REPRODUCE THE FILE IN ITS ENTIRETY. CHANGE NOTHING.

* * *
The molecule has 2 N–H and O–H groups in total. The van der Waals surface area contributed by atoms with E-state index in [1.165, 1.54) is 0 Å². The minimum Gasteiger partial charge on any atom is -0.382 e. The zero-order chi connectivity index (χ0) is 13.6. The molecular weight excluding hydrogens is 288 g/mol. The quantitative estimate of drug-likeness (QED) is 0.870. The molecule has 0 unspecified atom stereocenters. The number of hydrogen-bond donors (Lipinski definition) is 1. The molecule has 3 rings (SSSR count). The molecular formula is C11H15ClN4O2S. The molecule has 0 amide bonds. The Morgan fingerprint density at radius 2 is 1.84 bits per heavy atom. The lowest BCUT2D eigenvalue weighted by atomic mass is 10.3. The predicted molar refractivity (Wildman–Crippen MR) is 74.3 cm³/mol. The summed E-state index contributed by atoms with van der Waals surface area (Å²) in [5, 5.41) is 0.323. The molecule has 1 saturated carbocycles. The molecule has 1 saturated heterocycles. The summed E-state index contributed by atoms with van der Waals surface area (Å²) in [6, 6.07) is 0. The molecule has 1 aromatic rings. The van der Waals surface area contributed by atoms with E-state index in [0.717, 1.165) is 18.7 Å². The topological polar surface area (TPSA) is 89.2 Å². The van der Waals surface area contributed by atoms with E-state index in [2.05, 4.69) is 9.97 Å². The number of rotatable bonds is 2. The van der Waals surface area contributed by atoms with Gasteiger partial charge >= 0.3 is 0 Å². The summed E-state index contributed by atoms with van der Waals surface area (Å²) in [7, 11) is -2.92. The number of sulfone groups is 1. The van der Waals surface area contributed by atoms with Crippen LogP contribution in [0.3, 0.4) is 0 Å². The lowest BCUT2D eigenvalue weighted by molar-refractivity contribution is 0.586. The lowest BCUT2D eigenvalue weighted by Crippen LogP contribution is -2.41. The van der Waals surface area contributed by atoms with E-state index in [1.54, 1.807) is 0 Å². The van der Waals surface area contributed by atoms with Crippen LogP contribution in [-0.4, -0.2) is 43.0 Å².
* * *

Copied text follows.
The molecule has 2 N–H and O–H groups in total. The van der Waals surface area contributed by atoms with E-state index in [1.165, 1.54) is 0 Å². The minimum Gasteiger partial charge on any atom is -0.382 e. The zero-order chi connectivity index (χ0) is 13.6. The molecular weight excluding hydrogens is 288 g/mol. The quantitative estimate of drug-likeness (QED) is 0.870. The molecule has 0 unspecified atom stereocenters. The number of hydrogen-bond donors (Lipinski definition) is 1. The molecule has 3 rings (SSSR count). The molecular formula is C11H15ClN4O2S. The molecule has 0 amide bonds. The Morgan fingerprint density at radius 2 is 1.84 bits per heavy atom. The lowest BCUT2D eigenvalue weighted by atomic mass is 10.3. The predicted molar refractivity (Wildman–Crippen MR) is 74.3 cm³/mol. The summed E-state index contributed by atoms with van der Waals surface area (Å²) in [5, 5.41) is 0.323. The molecule has 1 saturated carbocycles. The molecule has 1 saturated heterocycles. The summed E-state index contributed by atoms with van der Waals surface area (Å²) in [6, 6.07) is 0. The molecule has 1 aromatic rings. The van der Waals surface area contributed by atoms with E-state index in [0.717, 1.165) is 18.7 Å². The topological polar surface area (TPSA) is 89.2 Å². The van der Waals surface area contributed by atoms with E-state index in [2.05, 4.69) is 9.97 Å². The number of rotatable bonds is 2. The van der Waals surface area contributed by atoms with Gasteiger partial charge >= 0.3 is 0 Å². The summed E-state index contributed by atoms with van der Waals surface area (Å²) in [7, 11) is -2.92. The number of sulfone groups is 1. The van der Waals surface area contributed by atoms with Crippen LogP contribution in [0.3, 0.4) is 0 Å². The lowest BCUT2D eigenvalue weighted by molar-refractivity contribution is 0.586. The lowest BCUT2D eigenvalue weighted by Crippen LogP contribution is -2.41. The van der Waals surface area contributed by atoms with E-state index in [1.54, 1.807) is 0 Å². The van der Waals surface area contributed by atoms with Crippen LogP contribution in [-0.4, -0.2) is 43.0 Å².